(NewsNation Now) — The U.S. Food and Drug Administration gave full approval to Pfizer’s COVID-19 vaccine on Monday, a milestone that may help lift public confidence in the shots as the nation battles the most contagious coronavirus mutation yet.
The approval could boost the vaccination campaign by convincing more unvaccinated Americans that Pfizer’s shot is safe and effective and also make local officials more comfortable in implementing vaccine mandates. The U.S. military is expected to require that service members get vaccinated soon and other major U.S. employers could follow suit.
Vaccine hesitancy has been a major hurdle to the White House’s goal of getting all eligible Americans vaccinated against the coronavirus.ADVERTISING
“While millions of people have already safely received COVID-19 vaccines, we recognize that for some, the FDA approval of a vaccine may now instill additional confidence to get vaccinated. Today’s milestone puts us one step closer to altering the course of this pandemic in the U.S.,” said Acting FDA Commissioner Janet Woodcock, M.D.
Only around 60% of adults aged 18 and over have been fully vaccinated even as the new delta variant of COVID-19 has contributed to a surge in cases.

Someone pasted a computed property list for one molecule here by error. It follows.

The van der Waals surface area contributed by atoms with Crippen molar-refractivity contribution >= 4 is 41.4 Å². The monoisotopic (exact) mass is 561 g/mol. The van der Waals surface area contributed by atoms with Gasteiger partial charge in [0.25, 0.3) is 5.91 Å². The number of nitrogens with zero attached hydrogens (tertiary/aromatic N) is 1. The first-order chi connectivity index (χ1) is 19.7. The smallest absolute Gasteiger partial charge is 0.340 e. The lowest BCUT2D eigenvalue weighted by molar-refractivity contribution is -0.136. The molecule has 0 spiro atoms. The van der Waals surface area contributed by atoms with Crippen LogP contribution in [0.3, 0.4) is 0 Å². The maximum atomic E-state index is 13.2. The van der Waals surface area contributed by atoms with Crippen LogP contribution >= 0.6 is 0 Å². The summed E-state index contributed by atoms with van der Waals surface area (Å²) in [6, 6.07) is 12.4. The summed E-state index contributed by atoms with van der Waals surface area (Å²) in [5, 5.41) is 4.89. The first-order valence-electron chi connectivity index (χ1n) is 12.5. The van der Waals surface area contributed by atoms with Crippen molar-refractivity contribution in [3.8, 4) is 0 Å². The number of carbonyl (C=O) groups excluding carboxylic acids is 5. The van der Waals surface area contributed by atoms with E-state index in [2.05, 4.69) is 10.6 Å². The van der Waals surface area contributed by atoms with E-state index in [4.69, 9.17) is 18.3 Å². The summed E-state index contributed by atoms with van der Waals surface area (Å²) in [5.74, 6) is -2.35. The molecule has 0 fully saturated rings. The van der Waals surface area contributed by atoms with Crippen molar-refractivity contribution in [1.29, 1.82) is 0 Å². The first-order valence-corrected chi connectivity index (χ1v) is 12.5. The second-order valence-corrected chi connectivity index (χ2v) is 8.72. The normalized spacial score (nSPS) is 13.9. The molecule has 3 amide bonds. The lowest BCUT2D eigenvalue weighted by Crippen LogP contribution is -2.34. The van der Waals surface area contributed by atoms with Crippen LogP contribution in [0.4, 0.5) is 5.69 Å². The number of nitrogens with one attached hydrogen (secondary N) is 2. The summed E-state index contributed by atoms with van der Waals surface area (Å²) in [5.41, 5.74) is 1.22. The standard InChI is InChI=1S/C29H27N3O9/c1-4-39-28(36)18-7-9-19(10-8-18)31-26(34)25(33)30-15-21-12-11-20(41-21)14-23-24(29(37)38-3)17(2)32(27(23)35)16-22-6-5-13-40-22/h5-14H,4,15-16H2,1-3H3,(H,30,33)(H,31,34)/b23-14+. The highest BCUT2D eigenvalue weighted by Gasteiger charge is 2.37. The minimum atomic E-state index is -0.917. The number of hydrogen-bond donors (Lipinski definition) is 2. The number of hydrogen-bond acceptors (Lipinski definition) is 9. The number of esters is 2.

Full approval of Pfizer’s shot now makes it easier for physicians to prescribe a third booster shot to people who could benefit from an additional dose.
The FDA authorized Pfizer’s shot as a booster for people with weakened immune systems, but the White House plans to offer them much more widely in the coming months.
The White House said it plans to give out 100 million booster shots, many supplied by Pfizer, to at-risk Americans, including anyone whose initial inoculation is more than 8 months old, starting in September.
Some experts, including at the World Health Organization, say there is not yet enough data to be certain boosters are needed.
Pfizer’s vaccine was authorized for emergency use in December and more than 203 million people in the United States have so far received it.
Reuters and the Associated Press contributed to this report.